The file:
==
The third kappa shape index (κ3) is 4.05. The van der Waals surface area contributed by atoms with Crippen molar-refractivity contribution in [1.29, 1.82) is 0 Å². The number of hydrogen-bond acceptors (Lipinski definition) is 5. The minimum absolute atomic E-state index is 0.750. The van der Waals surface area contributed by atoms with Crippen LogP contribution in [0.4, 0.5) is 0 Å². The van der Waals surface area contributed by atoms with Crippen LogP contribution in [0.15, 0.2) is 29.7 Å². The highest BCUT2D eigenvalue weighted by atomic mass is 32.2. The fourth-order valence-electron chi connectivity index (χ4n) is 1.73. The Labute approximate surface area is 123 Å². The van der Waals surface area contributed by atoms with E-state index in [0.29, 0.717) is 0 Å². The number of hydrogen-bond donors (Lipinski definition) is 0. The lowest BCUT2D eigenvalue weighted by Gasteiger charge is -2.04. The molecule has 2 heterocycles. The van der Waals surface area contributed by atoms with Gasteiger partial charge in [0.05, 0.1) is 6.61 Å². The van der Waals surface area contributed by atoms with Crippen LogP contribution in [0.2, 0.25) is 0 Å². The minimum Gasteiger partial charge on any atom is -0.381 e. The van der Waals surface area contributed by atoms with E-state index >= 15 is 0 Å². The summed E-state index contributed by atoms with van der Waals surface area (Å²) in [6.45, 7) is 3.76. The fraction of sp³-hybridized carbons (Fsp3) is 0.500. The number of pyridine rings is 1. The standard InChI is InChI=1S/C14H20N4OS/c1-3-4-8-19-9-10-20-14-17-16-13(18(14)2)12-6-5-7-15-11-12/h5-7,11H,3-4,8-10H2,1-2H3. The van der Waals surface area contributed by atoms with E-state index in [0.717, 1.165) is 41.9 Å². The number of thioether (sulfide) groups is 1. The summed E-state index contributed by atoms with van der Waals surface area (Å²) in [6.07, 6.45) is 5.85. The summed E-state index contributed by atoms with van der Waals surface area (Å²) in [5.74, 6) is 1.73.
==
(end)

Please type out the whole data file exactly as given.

The third kappa shape index (κ3) is 4.05. The van der Waals surface area contributed by atoms with Crippen molar-refractivity contribution in [1.29, 1.82) is 0 Å². The number of hydrogen-bond acceptors (Lipinski definition) is 5. The minimum absolute atomic E-state index is 0.750. The van der Waals surface area contributed by atoms with Crippen LogP contribution in [0.4, 0.5) is 0 Å². The van der Waals surface area contributed by atoms with Crippen LogP contribution in [0.15, 0.2) is 29.7 Å². The highest BCUT2D eigenvalue weighted by atomic mass is 32.2. The fourth-order valence-electron chi connectivity index (χ4n) is 1.73. The Labute approximate surface area is 123 Å². The van der Waals surface area contributed by atoms with E-state index in [0.29, 0.717) is 0 Å². The number of hydrogen-bond donors (Lipinski definition) is 0. The lowest BCUT2D eigenvalue weighted by Gasteiger charge is -2.04. The molecule has 2 heterocycles. The van der Waals surface area contributed by atoms with Gasteiger partial charge in [0.05, 0.1) is 6.61 Å². The van der Waals surface area contributed by atoms with Crippen LogP contribution in [0.2, 0.25) is 0 Å². The minimum Gasteiger partial charge on any atom is -0.381 e. The van der Waals surface area contributed by atoms with E-state index >= 15 is 0 Å². The summed E-state index contributed by atoms with van der Waals surface area (Å²) in [6.45, 7) is 3.76. The fraction of sp³-hybridized carbons (Fsp3) is 0.500. The number of pyridine rings is 1. The standard InChI is InChI=1S/C14H20N4OS/c1-3-4-8-19-9-10-20-14-17-16-13(18(14)2)12-6-5-7-15-11-12/h5-7,11H,3-4,8-10H2,1-2H3. The van der Waals surface area contributed by atoms with E-state index in [0.717, 1.165) is 41.9 Å². The number of thioether (sulfide) groups is 1. The summed E-state index contributed by atoms with van der Waals surface area (Å²) in [6.07, 6.45) is 5.85. The summed E-state index contributed by atoms with van der Waals surface area (Å²) in [5.74, 6) is 1.73.